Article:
SCN- ligand based organometallic non-linear optical mercury cadmium chloride thiocyanate (MCCTC) crystals are grown from water plus methanol mixed solvent by slow evaporation technique. The grown crystals are confirmed by single crystal X-ray diffraction analysis which reveals that the MCCTC belongs to rhombohedral system with R3c space group. MCCTC exhibits a SHG efficiency which is nearly 17 times more than that of KDP. The dielectric constant, dielectric loss measurements of the sample have been carried out for different frequencies (100 Hz to 5 MHz) and, temperatures (308 to 388 K) and the results are discussed. Photoconductivity study confirms that the title compound possesses negative photoconducting nature. The surface morphology of MCCTC was also investigated

  10. The effect of different acute concentrations of cadmium chloride on the frequency of micronuclei in AO rats

    Directory of Open Access Journals (Sweden)

    Popović-Bubujuk Slavica

    2013-01-01

    Full Text Available Cadmium (Cd is highly toxic heavy metal which may cause severe biological effects in vivo and in vitro. In this study, an evaluation of the acute Cd ability to trigger micronuclei (MNi formation was carried out on 3-monthold male and female Albino Oxford (AO rats using micronucleus (MN test. Experimental animals were treated intraperitoneally with three different concentrations of cadmium chloride (CdCl2: 0.5, 1, and 2 mg CdCl2 per kg of body weight. Control animals received equal volume of sterile phosphate buffered saline. The results showed that 2 mg CdCl2 per kg b.w. concentration caused a highly statistically significant (P < 0.001 increase in MNi formation in the bone marrow polychromatic erythrocytes (PCEs, exerting a clear-cut concentration-dependent effect. Lower concentrations of CdCl2 used (0.5 and 1 mg/kg b.w. also caused MNi formation, but with lower statistical significance. Sex differences in MNi production in bone marrow PCEs after acute exposure to different experimental concentrations of CdCl2 were not observed in our study. Our results indicate the ability of CdCl2 to exerts genotoxic effects in bone marrow of AO rats, and complement previous data on the genotoxicity of this important environmental contaminant, burdening the body from different sources - major being industrial exposure, food and cigarette smoking. [Projekat Ministarstva nauke Republike Srbije, br. III46002

  11. Interaction of co-insult treatments wth cadmium chloride and gamma irradiation on lethality and blood indices

    International Nuclear Information System (INIS)

    Morgan, R.M.

    1981-01-01

    The main objectives of this study were (1) to gain insight into sensitivities of vital organs systems after treatments with cadmium chloride (CdCl 2 ), gamma ( 60 Co) radiation, and combined CdCl 2 -gamma radiation; (2) to determine physiological and cellular/molecular changes after these same treatments; and (3) to develop a summary of biochemical/hematological indicators for each insult individually, as well as for the co-insult treatment. Three lethality studies, Acute CdCl 2 , Chronic CdCl 2 , and Acute Radiation, wwere used to determine sublethal doses for the fourth study (Co-insult), which utilized various combinations of CdCl 2 and gamma radiation and from which the hematological and biochemical data were derived. Radiation groups exhibited statistically significant decreases in the total number of leukocytes, lymphocytes, and polyneutrophils. Significant increases were seen in serum iron, lactate dehydrogenase (LDH), alkaline phosphatase, and triglycerides. Cadmium groups had increased total numbers of leukocytes, polyneutrophils, and serum glutamic oxaloacetate transminase (SGOT). Decreases were seen in lymphocytes, hemoglobin, hematocrit, total red blood cell counts, and total protein. When co-insult treatments were used, significant decreases were seen in the total number of leukocytes, polyneutrophils, lymphocytes, hemoglobin, total red blood cells, and serum iron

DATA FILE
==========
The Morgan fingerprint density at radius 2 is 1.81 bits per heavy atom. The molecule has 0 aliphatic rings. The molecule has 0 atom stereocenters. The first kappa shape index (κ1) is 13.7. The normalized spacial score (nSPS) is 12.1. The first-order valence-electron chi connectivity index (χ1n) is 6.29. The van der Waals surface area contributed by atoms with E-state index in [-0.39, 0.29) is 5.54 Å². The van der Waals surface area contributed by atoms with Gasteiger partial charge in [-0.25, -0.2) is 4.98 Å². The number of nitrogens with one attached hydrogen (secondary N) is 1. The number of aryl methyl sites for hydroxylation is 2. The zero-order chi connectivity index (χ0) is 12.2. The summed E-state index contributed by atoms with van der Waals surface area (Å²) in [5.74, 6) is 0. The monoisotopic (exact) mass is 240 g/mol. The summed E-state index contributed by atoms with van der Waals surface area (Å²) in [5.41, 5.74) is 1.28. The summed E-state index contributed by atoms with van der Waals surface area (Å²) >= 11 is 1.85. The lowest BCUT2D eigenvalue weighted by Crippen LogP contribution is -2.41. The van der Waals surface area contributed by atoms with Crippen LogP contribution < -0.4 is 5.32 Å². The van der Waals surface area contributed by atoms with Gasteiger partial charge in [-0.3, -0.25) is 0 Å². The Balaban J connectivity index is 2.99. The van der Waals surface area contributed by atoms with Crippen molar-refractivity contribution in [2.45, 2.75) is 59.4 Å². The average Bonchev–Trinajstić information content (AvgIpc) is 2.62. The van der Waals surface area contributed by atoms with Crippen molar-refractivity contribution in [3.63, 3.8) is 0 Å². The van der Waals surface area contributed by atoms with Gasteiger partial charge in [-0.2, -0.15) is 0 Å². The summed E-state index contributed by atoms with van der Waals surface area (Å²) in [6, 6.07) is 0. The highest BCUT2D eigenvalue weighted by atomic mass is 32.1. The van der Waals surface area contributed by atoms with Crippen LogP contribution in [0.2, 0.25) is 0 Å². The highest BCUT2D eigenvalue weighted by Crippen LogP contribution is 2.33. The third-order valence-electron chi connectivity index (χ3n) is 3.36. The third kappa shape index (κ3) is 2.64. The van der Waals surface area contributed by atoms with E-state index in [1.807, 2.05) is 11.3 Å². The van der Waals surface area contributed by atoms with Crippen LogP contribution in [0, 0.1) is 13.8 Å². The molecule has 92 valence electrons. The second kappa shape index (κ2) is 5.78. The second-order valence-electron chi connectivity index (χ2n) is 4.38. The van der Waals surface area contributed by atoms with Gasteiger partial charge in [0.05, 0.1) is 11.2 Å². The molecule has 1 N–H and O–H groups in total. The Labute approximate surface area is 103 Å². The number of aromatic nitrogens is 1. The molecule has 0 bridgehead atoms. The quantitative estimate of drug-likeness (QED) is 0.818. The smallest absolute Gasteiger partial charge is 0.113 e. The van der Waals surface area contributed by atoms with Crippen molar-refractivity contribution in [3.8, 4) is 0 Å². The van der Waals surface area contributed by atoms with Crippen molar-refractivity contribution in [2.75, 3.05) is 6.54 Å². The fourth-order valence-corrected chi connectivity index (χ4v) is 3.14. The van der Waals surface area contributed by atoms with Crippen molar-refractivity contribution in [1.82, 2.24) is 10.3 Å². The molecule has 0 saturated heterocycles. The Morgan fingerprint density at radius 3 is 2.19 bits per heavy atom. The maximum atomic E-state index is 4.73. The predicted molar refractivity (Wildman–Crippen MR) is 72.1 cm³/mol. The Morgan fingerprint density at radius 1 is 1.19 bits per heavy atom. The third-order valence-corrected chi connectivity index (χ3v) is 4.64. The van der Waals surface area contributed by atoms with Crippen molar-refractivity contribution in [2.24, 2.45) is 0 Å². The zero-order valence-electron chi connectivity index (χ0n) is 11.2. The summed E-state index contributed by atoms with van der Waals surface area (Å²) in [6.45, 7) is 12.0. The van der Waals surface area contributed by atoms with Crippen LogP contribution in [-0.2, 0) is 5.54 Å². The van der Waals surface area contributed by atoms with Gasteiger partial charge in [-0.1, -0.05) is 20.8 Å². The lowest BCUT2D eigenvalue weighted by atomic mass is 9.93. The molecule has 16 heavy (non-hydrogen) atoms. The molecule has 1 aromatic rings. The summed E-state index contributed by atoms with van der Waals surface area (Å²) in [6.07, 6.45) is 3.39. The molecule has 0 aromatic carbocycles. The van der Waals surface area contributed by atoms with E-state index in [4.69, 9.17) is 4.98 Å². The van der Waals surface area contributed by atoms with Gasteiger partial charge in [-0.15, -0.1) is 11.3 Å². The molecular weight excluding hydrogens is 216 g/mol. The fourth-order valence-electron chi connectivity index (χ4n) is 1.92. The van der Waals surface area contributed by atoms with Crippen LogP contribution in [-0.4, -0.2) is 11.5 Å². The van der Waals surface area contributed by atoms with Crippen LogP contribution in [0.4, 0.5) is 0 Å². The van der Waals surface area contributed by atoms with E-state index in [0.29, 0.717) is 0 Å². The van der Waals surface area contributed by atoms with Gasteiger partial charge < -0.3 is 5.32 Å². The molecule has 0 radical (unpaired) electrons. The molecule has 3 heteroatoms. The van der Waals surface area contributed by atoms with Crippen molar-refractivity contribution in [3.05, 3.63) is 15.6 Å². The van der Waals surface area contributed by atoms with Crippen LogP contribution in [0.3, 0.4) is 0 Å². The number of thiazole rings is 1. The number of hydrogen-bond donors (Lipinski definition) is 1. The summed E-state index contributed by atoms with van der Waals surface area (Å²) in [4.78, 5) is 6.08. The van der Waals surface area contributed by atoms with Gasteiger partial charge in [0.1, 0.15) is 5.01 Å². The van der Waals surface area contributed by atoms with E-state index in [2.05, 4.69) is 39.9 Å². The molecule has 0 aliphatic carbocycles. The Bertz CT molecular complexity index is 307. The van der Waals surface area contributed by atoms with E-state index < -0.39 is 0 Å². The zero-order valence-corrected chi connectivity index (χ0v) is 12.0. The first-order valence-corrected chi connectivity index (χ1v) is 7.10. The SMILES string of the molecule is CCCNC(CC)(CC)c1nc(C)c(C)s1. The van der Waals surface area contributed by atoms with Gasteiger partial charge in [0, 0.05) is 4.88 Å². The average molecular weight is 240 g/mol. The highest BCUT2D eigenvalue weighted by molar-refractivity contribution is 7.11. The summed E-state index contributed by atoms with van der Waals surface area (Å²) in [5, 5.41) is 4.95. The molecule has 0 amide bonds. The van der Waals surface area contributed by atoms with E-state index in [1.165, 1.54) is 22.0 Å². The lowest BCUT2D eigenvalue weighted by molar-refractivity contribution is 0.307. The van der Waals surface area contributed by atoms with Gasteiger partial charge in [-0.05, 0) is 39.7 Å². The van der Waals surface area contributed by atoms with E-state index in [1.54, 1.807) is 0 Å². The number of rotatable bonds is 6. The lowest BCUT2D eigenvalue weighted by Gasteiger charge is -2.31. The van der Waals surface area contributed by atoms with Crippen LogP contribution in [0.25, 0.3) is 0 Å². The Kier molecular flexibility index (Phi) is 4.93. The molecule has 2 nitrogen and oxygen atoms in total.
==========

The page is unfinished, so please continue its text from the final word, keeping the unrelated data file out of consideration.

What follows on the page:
12. {4-Phenyl-1-[1-(1,3-thiazol-2-ylethylidene]thiosemicarbazidato}{4-phenyl-1-[1-(1,3-thiazol-2-ylethylidene]thiosemicarbazide}nickel(II chloride monohydrate

    Directory of Open Access Journals (Sweden)

    Ramaiyer Venkatraman

    2010-05-01

    Full Text Available In the title compound, [Ni(C12H11N4S2(C12H12N4S2]Cl·H2O, the NiII ion is chelated by two 2-acetylthiazole-3-phenylthiosemicarbazone ligands, forming a distorted octahedral complex. The metal ion is coordinated via the thiazole nitrogen, imine nitrogen and thione sulfur atoms from each thiosemicarbazone ligand, and two coordinating units lie almost perpendicular to each other give dihedral angle = 81.89 (1°]. One thiosemicarbazone unit is found to bind a chloride anion through two hydrogen bonds, while the other is linked with the disordered crystal water molecule. Two molecules are connected to each other through an intermolecular N—H...S interaction, forming a centrosymmetric dimer. Dimers are linked into sheets by π–π stacking of two phenyl rings [shortest C...C distance = 4.041 (3 Å].